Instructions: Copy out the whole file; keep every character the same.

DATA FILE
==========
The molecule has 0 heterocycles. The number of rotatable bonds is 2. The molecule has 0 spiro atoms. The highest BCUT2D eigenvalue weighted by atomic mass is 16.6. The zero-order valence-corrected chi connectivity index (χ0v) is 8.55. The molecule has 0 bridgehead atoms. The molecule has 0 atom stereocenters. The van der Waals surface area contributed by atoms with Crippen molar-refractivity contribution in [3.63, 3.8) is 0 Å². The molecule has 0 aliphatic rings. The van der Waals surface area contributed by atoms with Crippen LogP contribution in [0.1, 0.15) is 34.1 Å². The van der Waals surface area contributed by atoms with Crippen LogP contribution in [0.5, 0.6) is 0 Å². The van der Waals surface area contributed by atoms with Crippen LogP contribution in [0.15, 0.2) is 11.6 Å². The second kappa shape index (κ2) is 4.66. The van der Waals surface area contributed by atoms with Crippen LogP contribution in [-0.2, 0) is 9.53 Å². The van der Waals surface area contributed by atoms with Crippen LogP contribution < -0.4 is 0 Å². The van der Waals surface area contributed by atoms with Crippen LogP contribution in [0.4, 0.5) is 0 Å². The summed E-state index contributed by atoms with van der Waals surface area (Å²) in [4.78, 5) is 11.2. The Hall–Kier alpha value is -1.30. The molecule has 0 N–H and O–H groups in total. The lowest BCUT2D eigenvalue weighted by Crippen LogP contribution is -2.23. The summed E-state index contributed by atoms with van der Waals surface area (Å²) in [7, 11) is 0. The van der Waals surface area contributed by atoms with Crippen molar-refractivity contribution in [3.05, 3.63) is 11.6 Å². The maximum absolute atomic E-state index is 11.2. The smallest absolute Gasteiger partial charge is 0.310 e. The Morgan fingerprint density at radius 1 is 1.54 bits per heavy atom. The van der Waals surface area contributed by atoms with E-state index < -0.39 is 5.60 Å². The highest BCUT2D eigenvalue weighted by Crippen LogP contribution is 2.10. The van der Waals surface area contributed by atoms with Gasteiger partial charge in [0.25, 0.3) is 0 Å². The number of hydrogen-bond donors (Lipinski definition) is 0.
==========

The molecule has 0 heterocycles. The number of rotatable bonds is 2. The molecule has 0 spiro atoms. The highest BCUT2D eigenvalue weighted by atomic mass is 16.6. The zero-order valence-corrected chi connectivity index (χ0v) is 8.55. The molecule has 0 bridgehead atoms. The molecule has 0 atom stereocenters. The van der Waals surface area contributed by atoms with Crippen molar-refractivity contribution in [3.63, 3.8) is 0 Å². The molecule has 0 aliphatic rings. The van der Waals surface area contributed by atoms with Crippen LogP contribution in [0.1, 0.15) is 34.1 Å². The van der Waals surface area contributed by atoms with Crippen LogP contribution in [0.5, 0.6) is 0 Å². The van der Waals surface area contributed by atoms with Crippen LogP contribution in [0.15, 0.2) is 11.6 Å². The second kappa shape index (κ2) is 4.66. The van der Waals surface area contributed by atoms with Crippen LogP contribution in [-0.2, 0) is 9.53 Å². The van der Waals surface area contributed by atoms with Crippen LogP contribution < -0.4 is 0 Å². The van der Waals surface area contributed by atoms with Crippen LogP contribution in [0.4, 0.5) is 0 Å². The summed E-state index contributed by atoms with van der Waals surface area (Å²) in [4.78, 5) is 11.2. The Hall–Kier alpha value is -1.30. The molecule has 0 N–H and O–H groups in total. The lowest BCUT2D eigenvalue weighted by Crippen LogP contribution is -2.23. The summed E-state index contributed by atoms with van der Waals surface area (Å²) in [7, 11) is 0. The van der Waals surface area contributed by atoms with Crippen molar-refractivity contribution in [3.05, 3.63) is 11.6 Å². The maximum absolute atomic E-state index is 11.2. The smallest absolute Gasteiger partial charge is 0.310 e. The Morgan fingerprint density at radius 1 is 1.54 bits per heavy atom. The van der Waals surface area contributed by atoms with E-state index < -0.39 is 5.60 Å². The highest BCUT2D eigenvalue weighted by Crippen LogP contribution is 2.10. The van der Waals surface area contributed by atoms with Gasteiger partial charge in [0.25, 0.3) is 0 Å². The number of hydrogen-bond donors (Lipinski definition) is 0.